It is common in Object Oriented Systems for a single object to have many users. If the users of an object are objects within the same process then there can be no concurrency involved and messages will arrive sequentially. If the object is to be used by objects in different processes the question of how to handle concurrent accesses must be addressed.
Although processes alone will be referred to in the following, exactly the same may be applied for objects distributed on more than one machine.
The problem has been previously addressed by using the standard client-server models. In this approach the object to be used by a number of concurrent objects is placed in a process of its own--this is known as a server process. The objects in other processes (now known as client processes) can then pass messages to the object in the server process in order to utilise its behaviour. The concurrency of the requests being handled by some form of queuing mechanism at the interface to the server process, provided as part of the inter-process message passing mechanism.
Whilst this mechanism works, it has a number of drawbacks:
a. The action of the server process is to deal with concurrency by serialising it, i.e. the messages are just queued and dealt with one after the other. The concurrency which was attempted, effectively has been thrown away. How acceptable this is will depend upon the actual system under consideration, but on systems which have achieved concurrency by the use of multiple machines such a scheme can lead to enforced idle time whilst clients are awaiting server responses and results in non-optimal performance.
b. Message passing between objects within the same process is always much faster than message passing between objects in differing processes. The client-server approach enforces the use of the slower mechanism. If object communications could be restricted within a process as far as is possible, then worthwhile improvements in performance would be gained.
c. Typically Object Oriented designs result in a large number of objects which will need to be used by many different processes. The client-server approach typically results in a compromise between the two extremes of putting all such objects in a single server process and placing each object in a process of its own. The use of a single server process results in a message bottleneck whereby system operation is slowed down to the speed at which the server queue is serviced, and the number of objects is usually too large to practically allocate a process to each one due to system resource limitations. In large systems a satisfactory compromise commensurate with required system performance cannot be met.
In order to address the above issues (a-c) above the Shared Object model of the invention has been produced.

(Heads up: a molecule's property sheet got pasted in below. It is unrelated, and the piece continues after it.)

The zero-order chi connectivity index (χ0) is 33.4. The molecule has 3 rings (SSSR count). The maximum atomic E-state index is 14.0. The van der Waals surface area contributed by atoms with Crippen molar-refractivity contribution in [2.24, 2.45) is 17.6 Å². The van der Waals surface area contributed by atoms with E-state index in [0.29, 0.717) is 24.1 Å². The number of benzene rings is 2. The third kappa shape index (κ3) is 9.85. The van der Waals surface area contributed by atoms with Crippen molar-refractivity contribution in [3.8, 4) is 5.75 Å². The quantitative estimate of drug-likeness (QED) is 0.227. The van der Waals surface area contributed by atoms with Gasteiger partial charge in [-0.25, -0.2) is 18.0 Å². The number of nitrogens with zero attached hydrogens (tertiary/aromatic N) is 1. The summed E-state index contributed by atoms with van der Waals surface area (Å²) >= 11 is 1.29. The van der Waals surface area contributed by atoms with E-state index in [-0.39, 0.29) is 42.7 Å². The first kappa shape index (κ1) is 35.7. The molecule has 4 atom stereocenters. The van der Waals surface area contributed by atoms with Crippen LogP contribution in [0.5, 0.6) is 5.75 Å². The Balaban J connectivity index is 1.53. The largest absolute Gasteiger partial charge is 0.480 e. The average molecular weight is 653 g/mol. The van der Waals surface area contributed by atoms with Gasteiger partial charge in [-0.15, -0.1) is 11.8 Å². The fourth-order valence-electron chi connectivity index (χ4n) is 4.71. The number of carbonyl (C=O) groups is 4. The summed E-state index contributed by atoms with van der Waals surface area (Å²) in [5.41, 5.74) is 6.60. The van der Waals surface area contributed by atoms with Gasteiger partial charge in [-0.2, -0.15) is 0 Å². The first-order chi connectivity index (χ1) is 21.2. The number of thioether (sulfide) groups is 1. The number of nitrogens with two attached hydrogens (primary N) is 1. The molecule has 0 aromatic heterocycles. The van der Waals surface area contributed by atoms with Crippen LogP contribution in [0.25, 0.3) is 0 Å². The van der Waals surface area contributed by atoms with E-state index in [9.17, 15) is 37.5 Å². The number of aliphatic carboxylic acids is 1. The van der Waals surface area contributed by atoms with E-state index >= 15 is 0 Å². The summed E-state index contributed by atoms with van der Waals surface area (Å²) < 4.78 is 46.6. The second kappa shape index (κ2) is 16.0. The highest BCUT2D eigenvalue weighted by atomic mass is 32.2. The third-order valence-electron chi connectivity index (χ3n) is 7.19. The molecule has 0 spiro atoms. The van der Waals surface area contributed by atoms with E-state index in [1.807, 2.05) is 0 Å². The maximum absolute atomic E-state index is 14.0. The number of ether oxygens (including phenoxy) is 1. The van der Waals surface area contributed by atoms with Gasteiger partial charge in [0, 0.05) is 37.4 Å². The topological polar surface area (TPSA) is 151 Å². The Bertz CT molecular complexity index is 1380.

If objects in differing processes wish to utilise another object between them then this object may be thought of as a shared object. Rather than creating a server process an alternative is to create a copy of this shared object in each of the processes that wish to access it. All messages passing to the shared object appears to be within the same process, in addition there is no serialization of the messages on a queue, i.e. concurrency is preserved. This sounds ideal except that in order for this shared object to be a shared object each copy within each process must be exactly the same.
An object is characterised by both its internal data and its methods (the functions which act upon its internal data in response to arriving messages). An object's internal data is usually dynamic and varies with time. The object's methods are more static, usually being defined at system build time (or earlier) and do not vary during the system's lifetime. Therefore, when copies are made of a shared object it is only the internal data which must be kept consistent. If the methods used within a process only result in read operations on the shared object's internal data then there is no problem. However, if the methods activated result in internal data change, i.e. write operations, then such changes must be made to every copy of the shared object to maintain consistency.
This can only be achieved by inter-process messaging. A data structure must be created, and maintained, which details each process which is currently utilising a shared object. When the internal data of the shared object is modified in one of the processes this table is utilised to recreate or update the copies held by the other processes.
This shared object approach addresses the problem of concurrency as this is maintained via the multiple copies of the shared object. Inter-process messaging is still employed, but only when a shared object method resulting in internal data change is utilised, faster inter-process messaging being used for all other methods. The problem of allocating objects to server processes and the performance problems associated with this are eliminated. This is not to say that the client-server model should not be used--there are still circumstances where it would be sensible to use this arrangement over a Shared Object approach. In addition the shared object approach also has some potential drawbacks, namely: